Molecular sequence analysis has become the method of choice to address phylogenetic questions. The applied techniques improve continually and the rapidly growing amount of available data helps to broaden our knowledge of phylogenetic relationships within the animal kingdom. Nevertheless, different molecular datasets often show conflicting phylogenetic signals, so that results relying on just one dataset may be interpreted with caution . Unlike nuclear DNA, the mt-genome of animals is normally rather small and simply structured: haploid, without or only few non-coding segments, repetitive regions and transposable elements. Derived from endosymbiotic bacteria only a few genes are retained in the mitochondrial genomes of Bilateria: 13 protein subunits (nad1-6, nad4L, cox1-3, cob, atp6/8), 2 ribosomal RNAs (rrnL, rrnS) and 22 tRNAs are found encoded on a circular doublestranded DNA molecule sized about 15 kb [2, 3]. As such sequencing and annotation of mt-genomes is much easier and faster than analysing nuclear genomes, making mt-genomes one of the commonly used sources of sequence data for phylogenetic analyses. Apart from sequence data other features of the genome may contain phylogenetic information, too. Taxon-specific gene order often remains identical over long periods of time [4–6]. Simultaneously, the intra-taxonomic variances of these characteristic orders are quite distinctive and convergent changes in the positioning of single genes are rather unlikely, due to the vast number of possible combinations . Thus changes in the mitochondrial gene order have proved to be valuable tools in phylogenetic analyses [8–10]. Less often secondary structures of tRNAs or rRNAs show distinct differences between taxa (e.g. loss of a stem/loop region) and hence may also contribute to a phylogenetic analysis .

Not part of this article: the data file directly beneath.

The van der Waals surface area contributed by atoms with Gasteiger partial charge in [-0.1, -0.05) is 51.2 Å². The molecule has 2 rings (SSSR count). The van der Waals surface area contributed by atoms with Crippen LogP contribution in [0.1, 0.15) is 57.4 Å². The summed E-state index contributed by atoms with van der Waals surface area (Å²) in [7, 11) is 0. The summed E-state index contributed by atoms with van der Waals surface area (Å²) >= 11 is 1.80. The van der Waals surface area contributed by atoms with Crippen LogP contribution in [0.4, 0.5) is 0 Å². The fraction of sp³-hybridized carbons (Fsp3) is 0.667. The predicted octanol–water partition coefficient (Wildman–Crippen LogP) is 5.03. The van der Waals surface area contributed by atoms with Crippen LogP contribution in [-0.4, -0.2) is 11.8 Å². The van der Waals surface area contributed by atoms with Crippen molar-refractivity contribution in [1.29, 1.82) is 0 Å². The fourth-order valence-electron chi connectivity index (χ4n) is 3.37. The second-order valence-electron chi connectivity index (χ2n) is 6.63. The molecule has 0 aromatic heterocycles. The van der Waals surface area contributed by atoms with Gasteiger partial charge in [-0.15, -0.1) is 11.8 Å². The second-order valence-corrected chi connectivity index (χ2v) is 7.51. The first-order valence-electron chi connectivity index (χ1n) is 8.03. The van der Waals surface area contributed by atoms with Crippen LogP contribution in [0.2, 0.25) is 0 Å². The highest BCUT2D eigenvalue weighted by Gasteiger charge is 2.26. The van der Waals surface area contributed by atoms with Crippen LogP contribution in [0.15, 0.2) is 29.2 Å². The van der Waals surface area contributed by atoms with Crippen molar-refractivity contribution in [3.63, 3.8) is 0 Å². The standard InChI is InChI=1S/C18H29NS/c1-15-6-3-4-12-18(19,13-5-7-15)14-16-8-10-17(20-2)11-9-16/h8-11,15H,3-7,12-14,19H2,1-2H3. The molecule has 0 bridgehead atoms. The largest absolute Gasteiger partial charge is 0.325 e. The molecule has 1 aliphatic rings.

The taxon Sipuncula (peanut worms) comprises about 150 species, being found in all water depths of different marine habitats. The hemisessile organisms dwell in mud and sand, but settle also in empty mollusc shells or coral reef clefts for instance. Their body shows no segmentation, but a subdivision into a posterior trunk and an anterior introvert that can be fully retracted into the trunk is observeable . Fossils that date back into the later cambrian  suggest that sipunculans have undergone little morphologically change over the past 520 Myr. The monophyly of this morphologically uniform taxon is well founded by morphological  and molecular data . However, the phylogenetic position within Bilateria was highly disputed. Based on morphological characters, very different phylogenetic positions of Sipuncula were discussed. Early in history an affinity to Echinodermata, especially holothurians was mentioned and later again propagated by Nichols , but with little acceptance from other authors. Scheltema  proposed a close relationship to molluscs based on the presence of the so calles "molluscan cross" organization of micromeres during spiral cleavage. The usefulness of this character for phylogenetic inference was neglected by Malaskova . Other analyses found Sipuncula to be sister group of Mollusca, Annelida and Arthropoda , Articulata (Annelida and Arthropoda) , Echiura , Mollusca , Annelida  or Annelida+Echiura . More details about the different hypotheses of sipunculid relationships are reviewed in .
In contrast to all these studies, molecular analyses of large datasets from 18S/28S data , ESTs [26, 27] or mitochondrial genome data [28, 29] favour an inclusion of Sipuncula into annelids. An implication of this hypothesis is that we have to assume that segmentation has been reduced within Sipuncula . A derivation from segmented ancestors of Sipuncula was recently also supported by a segmental mode of neural patterning in ontogeny .
Relationhips within Sipuncula are well investigated [15, 24, 32, 33, 34]. An analysis using combined molecular and morphological data recovered five major clades and supports that Sipunculus is the sister group to all other sipunculids .
Up to now mt-genome data from Sipuncula was restricted to a partial mtDNA sequence from Phascolosoma gouldii , comprising only about half of the complete genome. Here we describe the first complete mitochondrial genome for another representative of the Sipuncula, Sipunculus nudus. We analyse sequence data in comparison with mitochondrial genomes of various Bilateria to evaluate the phylogenetic position of Sipuncula. In addition we compare gene order among Lophotrochozoa and evaluate the most parsimonious explanation for gene order changes.